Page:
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Leonore Overture

collects the music and arts criticism of Keith Powers

Nth Degree Chamber Series closes, at Warp speed

 Warp Trio: Josh Henderson, Mikael Darmanie, Ju Young Lee

Warp Trio: Josh Henderson, Mikael Darmanie, Ju Young Lee

Expect anything at a chamber music concert. 

Brahms and Haydn—that much you might assume. Duke Ellington, some improv, a piece called “Spitroast”—not so much.

This concert of curiosities marked the final Nth Degree program of the season. It was curated by Cape Symphony Orchestra concertmaster Jae Cosmos Lee, who was joined by the Warp Trio Sunday afternoon at the Federated Church of East Orleans. 

In the first half of the program, Warp provided the “Spitroast,” the improv, the Ellington—and the Haydn. Lee joined the trio for the Brahms A major quartet, which closed the performance.

Every chamber music program needs this kind of energy. While the beginning and ending compositions by Haydn and Brahms provided expected pleasures, it was the Warp Trio’s own jazz/tango/classical works that gave the concert a kick in the pants.

The trio—Mikael Darmanie on piano, Ju Young Lee on cello, and Josh Henderson alternating between violin and viola—seemed just as comfortable with Haydn’s lyric Adagio movement and Brahms’ symphonic quartet, as they were with Ellington’s uptown style.

But it wasn’t just about different composers; it was about different performing styles as well. “Spitroast”—a Warp Trio original—set a pair of string solos against a roundhouse piano feel. A mash-up of Bach (a movement from the cello suites, nicely intro’d by Lee), some snippets from American jazz composer Craig Taborn, and the trio’s own ideas characterized the precipitous “21st Street,” its overlapping figures turning simplicity into complexity.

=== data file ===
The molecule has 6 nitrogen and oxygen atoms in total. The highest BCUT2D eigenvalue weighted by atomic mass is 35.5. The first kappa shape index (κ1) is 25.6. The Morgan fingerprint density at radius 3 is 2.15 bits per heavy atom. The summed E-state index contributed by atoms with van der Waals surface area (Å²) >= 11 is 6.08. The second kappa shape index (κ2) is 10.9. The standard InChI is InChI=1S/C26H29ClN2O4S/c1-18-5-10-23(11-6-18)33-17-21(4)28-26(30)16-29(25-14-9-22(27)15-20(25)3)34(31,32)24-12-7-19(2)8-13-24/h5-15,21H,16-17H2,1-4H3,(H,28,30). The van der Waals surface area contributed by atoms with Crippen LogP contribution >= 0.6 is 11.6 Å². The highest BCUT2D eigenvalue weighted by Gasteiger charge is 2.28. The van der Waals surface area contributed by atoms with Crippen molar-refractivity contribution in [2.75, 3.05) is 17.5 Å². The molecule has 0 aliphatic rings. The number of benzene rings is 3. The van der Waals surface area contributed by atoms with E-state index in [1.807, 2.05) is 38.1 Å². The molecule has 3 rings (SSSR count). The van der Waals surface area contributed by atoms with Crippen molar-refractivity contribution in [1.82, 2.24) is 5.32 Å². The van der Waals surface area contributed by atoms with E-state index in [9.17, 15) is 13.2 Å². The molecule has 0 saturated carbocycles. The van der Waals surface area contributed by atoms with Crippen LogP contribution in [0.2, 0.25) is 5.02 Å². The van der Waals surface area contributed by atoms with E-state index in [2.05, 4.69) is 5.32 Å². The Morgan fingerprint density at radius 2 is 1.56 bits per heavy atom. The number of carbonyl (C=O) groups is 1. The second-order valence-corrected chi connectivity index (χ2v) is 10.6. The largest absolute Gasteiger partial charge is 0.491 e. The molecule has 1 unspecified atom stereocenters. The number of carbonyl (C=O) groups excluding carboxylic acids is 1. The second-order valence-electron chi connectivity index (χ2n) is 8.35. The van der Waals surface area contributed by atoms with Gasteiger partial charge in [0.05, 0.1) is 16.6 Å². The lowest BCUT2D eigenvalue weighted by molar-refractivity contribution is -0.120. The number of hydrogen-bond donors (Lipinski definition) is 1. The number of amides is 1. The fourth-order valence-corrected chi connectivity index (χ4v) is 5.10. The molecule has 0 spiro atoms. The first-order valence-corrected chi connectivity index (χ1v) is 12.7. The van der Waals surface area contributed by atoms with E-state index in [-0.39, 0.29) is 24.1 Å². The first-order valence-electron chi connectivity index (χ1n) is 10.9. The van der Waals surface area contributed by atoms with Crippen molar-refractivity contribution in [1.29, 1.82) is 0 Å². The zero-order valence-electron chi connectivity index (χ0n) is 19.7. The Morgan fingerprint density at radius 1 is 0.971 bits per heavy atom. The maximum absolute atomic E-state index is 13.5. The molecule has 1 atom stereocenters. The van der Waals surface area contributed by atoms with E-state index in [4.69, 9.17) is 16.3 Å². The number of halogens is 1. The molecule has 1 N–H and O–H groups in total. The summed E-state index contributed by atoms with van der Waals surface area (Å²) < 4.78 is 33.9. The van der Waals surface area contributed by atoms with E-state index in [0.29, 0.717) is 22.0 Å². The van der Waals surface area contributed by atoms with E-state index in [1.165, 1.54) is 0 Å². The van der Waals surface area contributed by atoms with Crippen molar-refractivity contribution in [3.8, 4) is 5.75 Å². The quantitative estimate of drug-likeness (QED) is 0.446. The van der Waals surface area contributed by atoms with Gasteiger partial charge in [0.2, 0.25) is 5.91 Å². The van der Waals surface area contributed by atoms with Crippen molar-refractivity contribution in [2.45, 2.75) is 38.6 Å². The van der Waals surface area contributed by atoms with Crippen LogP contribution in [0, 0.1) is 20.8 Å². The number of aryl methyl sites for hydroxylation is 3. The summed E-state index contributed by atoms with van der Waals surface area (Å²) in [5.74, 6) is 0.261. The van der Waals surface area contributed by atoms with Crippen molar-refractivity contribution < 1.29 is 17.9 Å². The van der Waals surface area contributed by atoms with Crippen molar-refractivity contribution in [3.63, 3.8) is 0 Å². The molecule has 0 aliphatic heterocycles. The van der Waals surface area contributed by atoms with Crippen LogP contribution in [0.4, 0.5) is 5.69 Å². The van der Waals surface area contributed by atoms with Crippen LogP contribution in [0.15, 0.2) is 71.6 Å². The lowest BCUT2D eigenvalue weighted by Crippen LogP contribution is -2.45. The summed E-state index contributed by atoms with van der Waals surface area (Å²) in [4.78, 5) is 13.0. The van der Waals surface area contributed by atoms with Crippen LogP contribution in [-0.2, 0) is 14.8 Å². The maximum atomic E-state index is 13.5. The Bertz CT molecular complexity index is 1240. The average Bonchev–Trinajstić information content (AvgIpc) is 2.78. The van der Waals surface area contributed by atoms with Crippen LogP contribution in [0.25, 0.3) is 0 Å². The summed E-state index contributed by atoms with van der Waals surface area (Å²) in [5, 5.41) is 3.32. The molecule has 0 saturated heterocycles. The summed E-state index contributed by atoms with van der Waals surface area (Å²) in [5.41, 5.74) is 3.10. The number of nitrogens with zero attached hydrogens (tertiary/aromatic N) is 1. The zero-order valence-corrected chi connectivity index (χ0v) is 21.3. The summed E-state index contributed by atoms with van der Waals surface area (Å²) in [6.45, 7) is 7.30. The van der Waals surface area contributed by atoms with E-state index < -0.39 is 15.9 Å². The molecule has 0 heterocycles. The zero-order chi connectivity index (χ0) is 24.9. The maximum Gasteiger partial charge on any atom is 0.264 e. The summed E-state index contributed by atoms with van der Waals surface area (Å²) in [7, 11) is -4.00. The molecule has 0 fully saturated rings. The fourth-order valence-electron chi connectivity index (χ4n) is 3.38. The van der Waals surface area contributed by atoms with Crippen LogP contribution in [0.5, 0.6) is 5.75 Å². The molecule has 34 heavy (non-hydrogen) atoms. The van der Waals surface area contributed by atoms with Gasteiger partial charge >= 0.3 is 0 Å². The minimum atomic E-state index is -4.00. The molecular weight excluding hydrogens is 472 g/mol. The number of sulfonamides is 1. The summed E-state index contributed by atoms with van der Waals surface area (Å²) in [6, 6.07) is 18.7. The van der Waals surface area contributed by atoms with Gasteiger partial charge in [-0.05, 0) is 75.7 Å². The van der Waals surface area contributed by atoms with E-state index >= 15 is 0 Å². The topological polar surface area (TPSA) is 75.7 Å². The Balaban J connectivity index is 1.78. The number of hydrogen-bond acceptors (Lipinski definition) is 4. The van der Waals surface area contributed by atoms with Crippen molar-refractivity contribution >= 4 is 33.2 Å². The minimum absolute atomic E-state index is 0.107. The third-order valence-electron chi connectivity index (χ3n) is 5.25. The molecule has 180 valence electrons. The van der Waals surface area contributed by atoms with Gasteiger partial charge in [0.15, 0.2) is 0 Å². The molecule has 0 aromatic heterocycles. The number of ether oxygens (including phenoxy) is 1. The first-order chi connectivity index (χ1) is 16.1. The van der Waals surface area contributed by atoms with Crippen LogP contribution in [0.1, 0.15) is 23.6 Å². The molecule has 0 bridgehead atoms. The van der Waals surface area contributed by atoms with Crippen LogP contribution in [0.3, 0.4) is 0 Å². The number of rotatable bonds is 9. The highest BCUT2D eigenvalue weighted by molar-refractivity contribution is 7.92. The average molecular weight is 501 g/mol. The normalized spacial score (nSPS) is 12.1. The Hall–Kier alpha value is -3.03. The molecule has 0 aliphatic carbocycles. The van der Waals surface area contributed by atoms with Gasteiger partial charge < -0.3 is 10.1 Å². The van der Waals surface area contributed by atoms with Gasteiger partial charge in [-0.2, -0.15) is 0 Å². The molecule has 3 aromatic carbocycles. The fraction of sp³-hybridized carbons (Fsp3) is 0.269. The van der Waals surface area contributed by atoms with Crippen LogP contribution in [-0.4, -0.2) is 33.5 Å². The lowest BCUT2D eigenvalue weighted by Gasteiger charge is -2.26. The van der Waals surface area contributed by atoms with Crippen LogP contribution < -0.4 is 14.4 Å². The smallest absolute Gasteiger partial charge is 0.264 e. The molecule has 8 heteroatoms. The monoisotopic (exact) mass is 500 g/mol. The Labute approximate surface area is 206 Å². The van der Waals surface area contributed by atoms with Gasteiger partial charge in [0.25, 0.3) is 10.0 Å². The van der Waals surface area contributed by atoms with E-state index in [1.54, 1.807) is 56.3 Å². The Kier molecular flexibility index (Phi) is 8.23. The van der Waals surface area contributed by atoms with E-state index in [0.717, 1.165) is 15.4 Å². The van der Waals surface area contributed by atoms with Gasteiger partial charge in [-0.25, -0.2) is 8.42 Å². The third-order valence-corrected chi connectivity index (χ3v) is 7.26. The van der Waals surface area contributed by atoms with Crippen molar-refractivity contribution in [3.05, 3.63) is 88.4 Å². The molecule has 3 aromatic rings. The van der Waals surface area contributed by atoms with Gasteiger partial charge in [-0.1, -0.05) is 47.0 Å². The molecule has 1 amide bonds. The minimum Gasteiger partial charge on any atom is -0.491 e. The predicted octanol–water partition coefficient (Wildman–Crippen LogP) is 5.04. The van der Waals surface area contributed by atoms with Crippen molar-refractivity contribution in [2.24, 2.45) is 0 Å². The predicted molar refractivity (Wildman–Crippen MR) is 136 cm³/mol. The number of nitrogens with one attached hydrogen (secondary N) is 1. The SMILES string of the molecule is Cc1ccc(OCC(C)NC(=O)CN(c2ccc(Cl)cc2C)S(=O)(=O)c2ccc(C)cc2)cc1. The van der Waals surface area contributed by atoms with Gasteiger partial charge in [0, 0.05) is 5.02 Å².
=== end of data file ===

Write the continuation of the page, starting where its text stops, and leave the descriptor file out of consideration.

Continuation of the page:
Ellington’s “Black and Tan Fantasy” is a classic from a different genre. Henderson lit into the piece, in a spontaneous solo violin arrangement that mirrored the original Bubber Miley trumpet solo. And just to prove that crossing genres didn’t begin recently, the Duke quotes Chopin’s “Funeral March” along the way. 

The trio’s set concluded with “Tang,” another original. Darmanie asked the audience to imagine the “o” at the end of “Tang”—and not, as he put it, “the delicious orange drink.”

A sturdy, Piazzolla-like nuevo tango—including a long quote from the Argentinian composer as an outro—“Tang” had style and substance. A middle section cello line, woven over an infectious violin ostinato, had Lee playing a gentle lyric melody, while Henderson kept a different energy burning underneath.

The Brahms quartet was hardly anti-climactic. Cosmos Lee joined the trio, and Henderson switched over to viola. Nearly an hour long, there was much to enjoy. There were many Brahmsian—read, enthralling—moments, right from the opening, heroic chords. 

The middle trio section in the scherzo—about the only minor key moment in the whole work—sent a jolt through everyone. Darmanie stood out, for his command of the material, and riveting shifts of dynamics. The playing was risky and alert throughout, taking full advantage of the generous ideas in the quartet.

This was the final performance of the Nth Degree concert season. For 2018–19 program details, visit www.capesymphony.org or call 508-362-1111.

Amit Peled performs Bach Cellos Suites. Casals listens

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